On the Waterfront: Fighting Lakefront Erosion Through Easement Maintenance

On February 12, 2020, the Ottawa County Circuit Court issued a decision in the consolidated cases Duke, et al v Wittenbach, et al, Case No 19-5989-CH and Wittenbach v Duke, et al, Case No 19-5995-CH.  The Duke cases are interesting because at first glance they appear to arise out of the intersection of riparian rights and property owner rights but are ultimately resolved through the application of the ordinary easement principles described in more detail below.  Nonetheless, given the increase in Great Lakes water levels, the issues presented in the Duke cases may resurface in future cases, and the Court’s means of resolving the dispute could be applied in any such future cases.

 

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Locked Out? The Court of Appeals Decides Whether an Unlocked Gate Can Be Installed Within an Easement

Introduction

On January 28, 2020, the Michigan Court of Appeals issued a published opinion in Smith v Straughn, __  Mich App __; __ NW2d __ (2020) (Docket No. 345391), holding that a landowner can install a gate across an easement so long as the gate is not erected for the purpose of interfering with another’s use of the easement and the gate does not actually interfere with the use of the easement. The Michigan Court of Appeals utilized a reasonableness-under-the-circumstances test that will be relied on in future disputes between fee owners and easement holders as to whether a fee owner’s use of the easement interferes with the easement holder’s use.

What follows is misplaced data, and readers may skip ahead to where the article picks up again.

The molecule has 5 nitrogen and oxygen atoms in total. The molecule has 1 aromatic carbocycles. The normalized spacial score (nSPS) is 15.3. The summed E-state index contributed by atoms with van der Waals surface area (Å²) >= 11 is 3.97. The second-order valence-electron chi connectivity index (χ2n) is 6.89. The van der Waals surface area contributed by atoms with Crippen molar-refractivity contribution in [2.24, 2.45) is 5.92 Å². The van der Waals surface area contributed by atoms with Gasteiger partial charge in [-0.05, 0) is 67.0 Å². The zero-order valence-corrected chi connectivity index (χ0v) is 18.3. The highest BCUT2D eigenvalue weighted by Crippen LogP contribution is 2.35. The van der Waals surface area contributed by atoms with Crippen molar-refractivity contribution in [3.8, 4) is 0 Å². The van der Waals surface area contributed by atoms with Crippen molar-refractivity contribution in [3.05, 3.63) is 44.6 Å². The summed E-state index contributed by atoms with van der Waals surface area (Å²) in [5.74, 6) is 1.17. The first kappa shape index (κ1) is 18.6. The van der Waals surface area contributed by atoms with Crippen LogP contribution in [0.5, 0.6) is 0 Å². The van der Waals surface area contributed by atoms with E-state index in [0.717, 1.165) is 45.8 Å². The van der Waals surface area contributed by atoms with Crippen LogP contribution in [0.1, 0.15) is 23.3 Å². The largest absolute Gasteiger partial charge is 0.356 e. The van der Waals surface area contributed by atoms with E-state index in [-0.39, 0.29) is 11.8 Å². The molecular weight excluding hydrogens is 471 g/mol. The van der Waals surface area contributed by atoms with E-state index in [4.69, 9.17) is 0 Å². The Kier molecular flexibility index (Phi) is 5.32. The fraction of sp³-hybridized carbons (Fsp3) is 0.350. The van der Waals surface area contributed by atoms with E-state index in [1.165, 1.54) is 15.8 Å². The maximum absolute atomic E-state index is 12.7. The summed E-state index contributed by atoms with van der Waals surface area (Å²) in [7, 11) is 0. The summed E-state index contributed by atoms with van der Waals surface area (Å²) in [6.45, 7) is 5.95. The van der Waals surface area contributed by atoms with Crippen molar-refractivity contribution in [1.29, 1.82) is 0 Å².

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The Dangers of Owning Property as Joint Tenants with Full Rights of Survivorship

There are several ways in which property can be held by multiple owners.  For married couples, one of the most commonly used estates is the tenancy by the entireties.  It provides a right of survivorship that enables a surviving spouse to hold property without having to proceed with probate.  In Michigan, this estate is only available to married couples.  In some instances, parties may seek to mimic the right of survivorship contained in a tenancy by the entirety by holding property as joint tenants with a full right of survivorship.  Similar to a tenancy by the entireties, this estate cannot be unilaterally severed by the act of one of the parties, and it provides an indestructible right of survivorship to the surviving joint tenants.  This may make it appear to be a more attractive option, in some circumstances, to a tenancy in common which is the presumptive estate for unmarried individuals in Michigan.  However, parties seeking to utilize a joint tenancy with full right of survivorship should be aware of the risks that come with such an estate.